Monday, February 27, 2017

All That Sunshine

All That Sunshine.

My car was pointed towards Scotland
 but I had a stop to make first….

The sky was grey the day I visited Brampton, with a watery light that diluted all colour and threatened to suck the magic from the sight I’d come to see.  Walking down the little lane, I pulled my collar up against the damp wind that whistled round the corners of St. Martin’s Church, pausing briefly to look up at my destination and steady my breath.  I could hardly wait to step inside.  

Every one of us has a favourite artist, even if we are not aware of it yet.  You may think art isn’t something that speaks to your soul, Rembrants and Picassos fly past you on posters and in textbooks with nary a flicker of meaning.  But then one day you happen upon a painting - in a book perhaps or, if you’re very fortunate, in a gallery - and you are transfixed, you feel yourself almost physically drawn inside, each brush stroke paints brand-new colours onto your soul and you are a little bit changed, a little bit wiser in ways you cannot articulate and you suddenly want, no, you need, to know everything about this artist, to see everything this genius has done.  For myself, I have many artists about whom I feel this way.  Two near the top of my list are Edward Burne-Jones and William Morris and on this drab, dreary day in the village of Brampton, they were waiting for me inside St. Martin’s Church.  

St. Martin’s was built in 1878 by the noted Pre-Raphaelite architect, Philip Webb.  Edward Burne-Jones was commissioned to design its stained glass windows and these windows were fashioned by William Morris.  I reached for the handle of the old wooden door to the church and turned it, almost giddy with anticipation.  

But the door remained shut.  I tried again, and again.  But it was obviously locked.  How could this be?  Looking around I spied a little church bazaar off to the right and headed there at a clip.  Inside I found a coterie of church ladies busily at work.
“I’ve come to see the windows”, I said, in what I hoped was not a voice of impatience.  

“It’s locked?”, came the reply from one of the more elderly ladies.  She was frowning.

“It is, sorry.”

The little clutch of ladies, whose faces had been softly friendly a moment before, now resembled a semi-circle of dried fruit - lips pursed, eyes narrowed.  “Well, you’ll have to go to the vicar and get the key.  He’s across the street in his house, getting packed, I suppose.”   


Answers came in a torrent of mutters and sighs with even an eye roll or two.  They leaned toward me in conspiratorial stance.  “Oh yes!”  “All packed.”  “He’s leaving us, you see.”  “With not a replacement in sight.”  “Got a new post.”  “Down in sunny Cornwall.”  “Good for him, isn’t it?”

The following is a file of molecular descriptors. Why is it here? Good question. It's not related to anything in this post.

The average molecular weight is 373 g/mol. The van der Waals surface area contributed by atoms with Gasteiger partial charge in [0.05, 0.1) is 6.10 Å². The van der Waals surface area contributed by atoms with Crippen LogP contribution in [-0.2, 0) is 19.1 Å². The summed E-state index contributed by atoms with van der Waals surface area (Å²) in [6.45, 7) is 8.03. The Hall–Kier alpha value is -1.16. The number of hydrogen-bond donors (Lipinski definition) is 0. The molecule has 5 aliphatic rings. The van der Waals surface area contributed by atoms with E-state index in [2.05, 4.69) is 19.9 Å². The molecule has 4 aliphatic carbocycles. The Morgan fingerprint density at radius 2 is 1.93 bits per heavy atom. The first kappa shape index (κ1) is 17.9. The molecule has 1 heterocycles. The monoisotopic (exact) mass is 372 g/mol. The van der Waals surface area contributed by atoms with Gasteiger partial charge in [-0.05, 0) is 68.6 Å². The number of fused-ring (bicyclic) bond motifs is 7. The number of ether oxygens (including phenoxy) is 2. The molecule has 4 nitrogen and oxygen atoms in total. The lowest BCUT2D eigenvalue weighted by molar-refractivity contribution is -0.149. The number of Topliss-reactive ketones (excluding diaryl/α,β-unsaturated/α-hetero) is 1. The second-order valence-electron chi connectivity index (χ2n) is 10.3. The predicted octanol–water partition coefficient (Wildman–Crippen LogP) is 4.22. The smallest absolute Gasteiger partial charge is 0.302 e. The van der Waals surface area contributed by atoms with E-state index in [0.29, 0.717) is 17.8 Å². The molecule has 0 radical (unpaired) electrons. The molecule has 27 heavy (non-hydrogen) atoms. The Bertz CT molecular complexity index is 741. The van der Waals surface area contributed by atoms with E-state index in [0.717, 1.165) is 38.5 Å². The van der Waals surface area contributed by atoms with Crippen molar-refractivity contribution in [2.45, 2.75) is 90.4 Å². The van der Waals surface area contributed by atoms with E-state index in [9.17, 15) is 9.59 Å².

They were still clucking and ruffling as I tip-toed out and headed cross the street to the vicar’s stone cottage.  Rapping on the door I stepped back as it was suddenly thrown open.   “Hullo!! Who are you, now?”   I stared up into a round face as bright and open as a sunbeam.   

As the soon-to-be wayward vicar bustled around his cottage, all topsy turvy with cases and boxes,  I found myself grinning.  Rarely have I seen a happier man.  “You’re off to Cornwall, I gather.”  

“Yes!  I cannot wait.  Just imagine all that sunshine.  I tell you, I have never looked forward to anything more.  Yes, I know I’m rather unpopular here for taking the post and leaving.  Oh, you heard, did you?  But it can’t be helped.  I need to leave, I really do.  So I’m off first thing in the morning.  Here’s the keys.  Enjoy the windows.  They really are spectacular.”   I wished him well and with keys in hand I made my way back to the church. 

He was right, the windows were spectacular.  But as I wandered around in the glorious gaze of their ecclesiastical light and artistry, my heart singing with joy, I could not get the vicar off my mind.  No matter his obvious delight in a decision well made, I knew it could not have been an easy one to make.  It’s never easy to choose the health of your own soul over the protestations of those you’ve once held close or respected.  It’s often a matter of following the Truth against a crashing sea of disapproval from those utterly certain of their holy correctness.  It’s hard and if you’re not very careful, it can be soul-crushing.